Most substantive community work is about consensus seeking, and software is naturally very bad at this.
Bits want to be toggled on or off. I have permission to delete this thing, or I don’t. I am an administrator, or I’m not. I can view this discussion, or I can’t. And atop this mountain of toggles sits the god-king, the community owner. All abilities flow downhill from them, and thus “software-granted permission” and “community-granted permission” become very easily conflated.
Most significant decisions in a community, when it’s healthy & managed well, are likely consensus-seeking. That means it’s not really “majority rules” and votes, but rather “most folks are good or neutral about this; some may be against, but no one is irate about it.” It’s a fuzzy metric derived from a boatload of old-fashioned human-to-human communication. On the Internet, this is the domain of video calls and good ol’ prose. No one out there is making “consensus-seeking software”. But maybe they should be.
How do you put humans at the center of community software? Don’t build better algorithms, build better workflows.
It’s incredibly challenging, especially in the early stages of building something new, to stay focused on the people.
When you know how to program, your mind wanders to the bits constantly. How can this fit in a relational database, or how can I sidestep a technical bottleneck? I’ve rarely used a piece of software where I couldn’t identify where the fixation with bits had overcome a fixation on people.
When you know about business development, your mind wanders to the markets constantly. How can it fit a niche, differentiate itself, undercut competitors, or “disrupt” (that’s business jargon for “exploit”)? I’ve rarely used a piece of software where I couldn’t identify where the fixation on markets had overcome a fixation on people.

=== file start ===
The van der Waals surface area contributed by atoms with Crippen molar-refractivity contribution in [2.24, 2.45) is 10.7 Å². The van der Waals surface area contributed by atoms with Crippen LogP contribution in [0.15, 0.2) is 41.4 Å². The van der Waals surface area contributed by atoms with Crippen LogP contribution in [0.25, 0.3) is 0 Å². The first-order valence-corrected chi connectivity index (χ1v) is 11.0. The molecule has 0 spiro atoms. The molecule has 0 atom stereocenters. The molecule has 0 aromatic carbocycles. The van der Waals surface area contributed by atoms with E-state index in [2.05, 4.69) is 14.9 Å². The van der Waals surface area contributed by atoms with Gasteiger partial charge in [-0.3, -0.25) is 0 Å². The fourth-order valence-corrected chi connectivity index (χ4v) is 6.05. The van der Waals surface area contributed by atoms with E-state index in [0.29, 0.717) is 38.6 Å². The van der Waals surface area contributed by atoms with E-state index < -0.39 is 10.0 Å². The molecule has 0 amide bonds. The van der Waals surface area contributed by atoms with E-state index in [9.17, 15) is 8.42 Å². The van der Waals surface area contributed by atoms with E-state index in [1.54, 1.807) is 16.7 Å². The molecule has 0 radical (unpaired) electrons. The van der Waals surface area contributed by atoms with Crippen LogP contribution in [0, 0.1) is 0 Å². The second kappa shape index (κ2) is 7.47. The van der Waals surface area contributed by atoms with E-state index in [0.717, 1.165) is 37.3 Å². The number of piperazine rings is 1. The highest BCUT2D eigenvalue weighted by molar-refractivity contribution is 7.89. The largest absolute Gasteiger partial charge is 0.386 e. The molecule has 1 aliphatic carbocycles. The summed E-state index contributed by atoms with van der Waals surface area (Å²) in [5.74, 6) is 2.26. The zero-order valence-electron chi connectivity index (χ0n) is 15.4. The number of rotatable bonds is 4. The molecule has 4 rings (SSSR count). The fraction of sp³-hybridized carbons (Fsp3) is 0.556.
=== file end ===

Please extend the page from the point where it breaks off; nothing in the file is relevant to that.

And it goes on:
You can’t design software in a context-less bubble, either. These things have a roll to play, but they often monopolize the show. We seem to be so often attempting to maximize for one thing that we lose the big picture. Instead of looking at how not to lose focus on the people using the software, why not maximize how to put them (especially their empathy and especially their choices) at the center of our focus?
We keep building workflows that try to either bypass humans or use humans as a fallback for the dregs of what the algorithm couldn’t confidently judge. What if we built really great workflows that respected humans and helped them lead instead? Wouldn’t that be wholly better software?
Every time we lose that focus we lose a little bit of ourselves by our own hands.